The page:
This device turns the TV on/off, it increases the volume, it changes channels (in only 1 direction) and it calls the nurse. Well it connects to the nurses’ station, but from there I suspect it goes into a black hole. If you are in need you press the bright red big button right there in the middle, it beeps once, and then a dis-embalmed voices says “can I help you?” to which you may reply, “help me!” or may I see my nurse, or “there’s a monster in the room!” or may I get a glass of juice or some such perceived need. Once you hit the button a light goes on outside your door, and a bright light fires up on the wall where the button is connected. This is the visual alarm that goes along with the insistent beeping. It is amazing how quick someone comes to the room to turn off the alarm and say I will have your nurse come right in. Well 40 minutes later, still no nurse, you hit the button again, and again the dis-embalmed voice says “can I help you!” only this time the voice doesn’t seem as patience, and there is an edge on the voice saying “I told you I would tell your nurse!”
You don’t rest much in the hospital, you really don’t. You don’t lay there in a comfortable position, you don’t relax, no no, you are always anticipating the next visit. The next time someone comes in and wants to take vitals, or a doctor wants to listen to your chest, or the CNA comes to weigh you, or the vampire wants to draw blood, or house cleaning wants to know if this is a good time, or food services wants it’s empty tray back. So you don’t really relax, you don’t rest at all. I say all this to demonstrate that these are the times folks come into your room unannounced or uninvited, without you the patient having a desire for them. You didn’t hit the red button to summon someone, these folks came because they wanted to be in your room to complete whatever function they wanted. The red button had no impact on them. But as soon as you hit that red buttonall visits stop. The light goes on outside the room, it lights up a bulb at the nurse’s station and in the room, but as soon as you hit that red button, all activity stops. No one comes in the room for fear that the patient may have a real need that needs to be meant that moment, something that can’t wait for a more convenient time for the staff. Yes of course I am being unreasonable and cynical, but I am the patient and I have expectations, and I truly hate being ignored when I am in the hospital. The only good thing is that I know I am not alone.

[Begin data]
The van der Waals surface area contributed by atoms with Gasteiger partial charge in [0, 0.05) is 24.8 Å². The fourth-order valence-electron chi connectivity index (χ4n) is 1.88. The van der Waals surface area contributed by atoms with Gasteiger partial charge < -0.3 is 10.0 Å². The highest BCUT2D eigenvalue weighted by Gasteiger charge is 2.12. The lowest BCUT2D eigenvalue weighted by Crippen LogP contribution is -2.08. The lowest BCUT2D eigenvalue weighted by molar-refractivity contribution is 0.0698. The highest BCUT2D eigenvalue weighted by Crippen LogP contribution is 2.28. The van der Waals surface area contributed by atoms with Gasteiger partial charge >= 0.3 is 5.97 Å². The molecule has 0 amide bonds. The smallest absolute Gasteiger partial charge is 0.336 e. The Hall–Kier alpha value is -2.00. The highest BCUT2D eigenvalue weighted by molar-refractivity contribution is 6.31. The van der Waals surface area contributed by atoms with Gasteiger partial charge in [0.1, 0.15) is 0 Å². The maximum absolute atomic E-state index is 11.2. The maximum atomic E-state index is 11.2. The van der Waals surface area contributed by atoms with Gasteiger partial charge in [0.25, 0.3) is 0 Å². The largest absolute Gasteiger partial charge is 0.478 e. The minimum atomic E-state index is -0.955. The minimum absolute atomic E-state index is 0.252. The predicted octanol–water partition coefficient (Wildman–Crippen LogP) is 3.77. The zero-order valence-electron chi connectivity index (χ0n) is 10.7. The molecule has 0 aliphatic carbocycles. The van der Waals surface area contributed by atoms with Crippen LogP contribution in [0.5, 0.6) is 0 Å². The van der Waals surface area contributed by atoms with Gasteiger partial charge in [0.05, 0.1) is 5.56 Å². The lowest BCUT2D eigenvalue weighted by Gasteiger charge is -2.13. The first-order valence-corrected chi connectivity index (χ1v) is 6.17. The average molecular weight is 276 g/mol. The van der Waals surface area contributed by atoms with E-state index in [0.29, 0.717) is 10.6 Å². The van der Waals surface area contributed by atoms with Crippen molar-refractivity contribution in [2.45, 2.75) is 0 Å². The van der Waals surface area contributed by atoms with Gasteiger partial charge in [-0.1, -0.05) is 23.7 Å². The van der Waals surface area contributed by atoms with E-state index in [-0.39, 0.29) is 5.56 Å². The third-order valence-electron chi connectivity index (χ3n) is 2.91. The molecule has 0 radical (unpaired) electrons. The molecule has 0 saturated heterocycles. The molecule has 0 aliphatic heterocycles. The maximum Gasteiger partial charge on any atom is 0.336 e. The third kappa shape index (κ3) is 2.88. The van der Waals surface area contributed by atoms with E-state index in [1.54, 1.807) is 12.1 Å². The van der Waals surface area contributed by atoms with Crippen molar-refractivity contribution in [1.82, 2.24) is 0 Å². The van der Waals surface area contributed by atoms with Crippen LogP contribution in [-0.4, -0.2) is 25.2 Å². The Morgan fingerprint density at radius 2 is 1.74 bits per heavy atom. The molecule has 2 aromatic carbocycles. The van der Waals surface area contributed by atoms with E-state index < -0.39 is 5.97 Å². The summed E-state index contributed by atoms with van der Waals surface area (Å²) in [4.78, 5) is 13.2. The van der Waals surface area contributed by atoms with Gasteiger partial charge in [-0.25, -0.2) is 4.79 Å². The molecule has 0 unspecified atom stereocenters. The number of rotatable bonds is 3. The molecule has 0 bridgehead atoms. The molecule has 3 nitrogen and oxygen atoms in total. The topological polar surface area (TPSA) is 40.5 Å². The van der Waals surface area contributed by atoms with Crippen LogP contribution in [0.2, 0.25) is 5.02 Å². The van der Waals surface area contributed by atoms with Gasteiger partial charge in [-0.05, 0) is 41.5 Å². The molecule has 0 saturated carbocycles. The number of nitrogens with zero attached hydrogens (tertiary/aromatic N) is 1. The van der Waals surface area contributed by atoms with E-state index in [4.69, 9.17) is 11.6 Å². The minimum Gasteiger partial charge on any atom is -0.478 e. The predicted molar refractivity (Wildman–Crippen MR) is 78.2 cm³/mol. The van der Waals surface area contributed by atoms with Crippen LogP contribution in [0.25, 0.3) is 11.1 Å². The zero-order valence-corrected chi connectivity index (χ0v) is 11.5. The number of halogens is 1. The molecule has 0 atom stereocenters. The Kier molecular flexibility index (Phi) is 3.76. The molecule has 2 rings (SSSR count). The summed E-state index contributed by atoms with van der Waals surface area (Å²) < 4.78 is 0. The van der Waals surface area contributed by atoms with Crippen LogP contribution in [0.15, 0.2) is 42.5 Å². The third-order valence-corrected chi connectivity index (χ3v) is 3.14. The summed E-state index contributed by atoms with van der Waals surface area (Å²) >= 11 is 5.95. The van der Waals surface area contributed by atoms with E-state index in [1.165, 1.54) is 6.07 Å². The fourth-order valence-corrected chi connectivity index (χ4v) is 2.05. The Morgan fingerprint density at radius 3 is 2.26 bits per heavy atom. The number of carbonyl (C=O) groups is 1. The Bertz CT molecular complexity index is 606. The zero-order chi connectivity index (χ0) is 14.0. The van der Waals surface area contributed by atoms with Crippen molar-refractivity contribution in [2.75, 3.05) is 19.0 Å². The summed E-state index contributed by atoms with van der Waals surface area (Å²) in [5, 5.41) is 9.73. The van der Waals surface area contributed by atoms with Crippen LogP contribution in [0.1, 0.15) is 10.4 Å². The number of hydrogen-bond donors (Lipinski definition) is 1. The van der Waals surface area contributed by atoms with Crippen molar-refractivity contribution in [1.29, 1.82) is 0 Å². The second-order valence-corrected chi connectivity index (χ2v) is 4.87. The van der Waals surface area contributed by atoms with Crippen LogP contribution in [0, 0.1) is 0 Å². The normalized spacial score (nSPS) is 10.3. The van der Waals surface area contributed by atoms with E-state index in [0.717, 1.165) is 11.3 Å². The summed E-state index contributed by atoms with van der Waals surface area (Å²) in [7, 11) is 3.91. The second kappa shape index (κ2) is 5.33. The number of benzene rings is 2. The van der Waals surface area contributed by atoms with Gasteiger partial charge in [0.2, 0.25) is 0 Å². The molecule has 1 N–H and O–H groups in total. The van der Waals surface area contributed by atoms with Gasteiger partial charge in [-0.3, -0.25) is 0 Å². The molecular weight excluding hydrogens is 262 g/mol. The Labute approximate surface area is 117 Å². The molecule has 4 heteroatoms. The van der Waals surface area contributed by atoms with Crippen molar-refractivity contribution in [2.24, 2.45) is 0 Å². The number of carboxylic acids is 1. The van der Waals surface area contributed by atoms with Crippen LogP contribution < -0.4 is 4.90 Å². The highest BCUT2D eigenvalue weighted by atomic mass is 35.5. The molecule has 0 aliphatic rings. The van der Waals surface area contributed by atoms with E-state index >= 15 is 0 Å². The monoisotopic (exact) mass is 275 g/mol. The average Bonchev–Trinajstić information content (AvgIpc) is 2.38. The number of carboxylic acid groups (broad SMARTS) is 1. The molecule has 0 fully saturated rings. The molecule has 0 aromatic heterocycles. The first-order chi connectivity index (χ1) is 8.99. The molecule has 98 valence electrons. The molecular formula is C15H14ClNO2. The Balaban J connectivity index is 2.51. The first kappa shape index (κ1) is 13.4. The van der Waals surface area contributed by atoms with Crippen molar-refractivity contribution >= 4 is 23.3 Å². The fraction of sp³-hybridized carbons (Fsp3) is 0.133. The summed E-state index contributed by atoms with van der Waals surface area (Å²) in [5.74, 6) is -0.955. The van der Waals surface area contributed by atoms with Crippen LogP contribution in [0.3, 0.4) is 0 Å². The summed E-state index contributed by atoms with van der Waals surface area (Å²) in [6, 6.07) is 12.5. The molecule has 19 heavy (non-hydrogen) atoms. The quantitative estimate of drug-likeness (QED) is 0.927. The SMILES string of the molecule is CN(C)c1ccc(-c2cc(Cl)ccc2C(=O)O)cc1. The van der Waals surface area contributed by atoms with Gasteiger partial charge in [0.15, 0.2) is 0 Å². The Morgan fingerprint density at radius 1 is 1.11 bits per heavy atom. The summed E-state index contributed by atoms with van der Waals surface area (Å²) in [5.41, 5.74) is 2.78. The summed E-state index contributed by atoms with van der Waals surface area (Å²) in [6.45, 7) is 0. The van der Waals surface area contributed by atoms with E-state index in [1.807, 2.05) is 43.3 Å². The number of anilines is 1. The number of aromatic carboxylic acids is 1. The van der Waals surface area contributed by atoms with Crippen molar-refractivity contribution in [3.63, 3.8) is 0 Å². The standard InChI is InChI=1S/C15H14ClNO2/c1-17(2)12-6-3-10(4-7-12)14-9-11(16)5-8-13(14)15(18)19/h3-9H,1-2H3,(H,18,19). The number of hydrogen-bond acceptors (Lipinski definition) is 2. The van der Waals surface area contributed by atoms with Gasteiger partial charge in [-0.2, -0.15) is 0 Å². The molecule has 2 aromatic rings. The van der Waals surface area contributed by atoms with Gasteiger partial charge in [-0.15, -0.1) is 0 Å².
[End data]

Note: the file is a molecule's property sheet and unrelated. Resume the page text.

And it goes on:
I don’t have a solution for the red button, I don’t have a magic trick that works for me, I have found that to get something, it generally takes a minimum of 2 pushes of the button spaced 20 minutes apart, but have seen it take as many as 4 pushes in an hour. But in fairness I have pushed the red buttonby mistake many times and have gotten immediately response and action. I am just saying this so you can plan accordingly your next visit to the hospital.
Folks I am extremely happy to be out of the hospital. I am very happy to be home. I know that I am still in the recovery mode, and that it will take a couple of weeks to get back to wherever I am going to get back. But my finger tips are sharp and I will get to doing some posts quickly.
If you have any questions, concerns, comments, or ideas please feel free to ask away. I hope you have a great weekend, and I will be posting again soon. Take care, Bill